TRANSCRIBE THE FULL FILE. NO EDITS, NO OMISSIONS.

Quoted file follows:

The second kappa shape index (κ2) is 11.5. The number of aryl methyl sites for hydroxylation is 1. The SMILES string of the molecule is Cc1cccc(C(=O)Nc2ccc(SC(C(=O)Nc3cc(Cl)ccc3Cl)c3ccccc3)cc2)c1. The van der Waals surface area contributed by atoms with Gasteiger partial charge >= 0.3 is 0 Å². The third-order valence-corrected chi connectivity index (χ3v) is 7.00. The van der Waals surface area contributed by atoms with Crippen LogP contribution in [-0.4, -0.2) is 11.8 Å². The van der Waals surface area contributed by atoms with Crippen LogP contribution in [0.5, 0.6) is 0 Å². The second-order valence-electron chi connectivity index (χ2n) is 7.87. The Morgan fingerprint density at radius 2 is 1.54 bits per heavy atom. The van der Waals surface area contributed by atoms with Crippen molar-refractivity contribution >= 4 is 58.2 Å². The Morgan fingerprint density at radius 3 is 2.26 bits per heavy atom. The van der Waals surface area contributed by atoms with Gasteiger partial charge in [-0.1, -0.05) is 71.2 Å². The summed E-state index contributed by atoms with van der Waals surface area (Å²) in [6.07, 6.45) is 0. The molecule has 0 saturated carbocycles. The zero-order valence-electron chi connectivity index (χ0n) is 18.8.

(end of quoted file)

The second kappa shape index (κ2) is 11.5. The number of aryl methyl sites for hydroxylation is 1. The SMILES string of the molecule is Cc1cccc(C(=O)Nc2ccc(SC(C(=O)Nc3cc(Cl)ccc3Cl)c3ccccc3)cc2)c1. The van der Waals surface area contributed by atoms with Gasteiger partial charge >= 0.3 is 0 Å². The third-order valence-corrected chi connectivity index (χ3v) is 7.00. The van der Waals surface area contributed by atoms with Crippen LogP contribution in [-0.4, -0.2) is 11.8 Å². The van der Waals surface area contributed by atoms with Crippen LogP contribution in [0.5, 0.6) is 0 Å². The second-order valence-electron chi connectivity index (χ2n) is 7.87. The Morgan fingerprint density at radius 2 is 1.54 bits per heavy atom. The van der Waals surface area contributed by atoms with Crippen molar-refractivity contribution >= 4 is 58.2 Å². The Morgan fingerprint density at radius 3 is 2.26 bits per heavy atom. The van der Waals surface area contributed by atoms with Gasteiger partial charge in [-0.1, -0.05) is 71.2 Å². The summed E-state index contributed by atoms with van der Waals surface area (Å²) in [6.07, 6.45) is 0. The molecule has 0 saturated carbocycles. The zero-order valence-electron chi connectivity index (χ0n) is 18.8.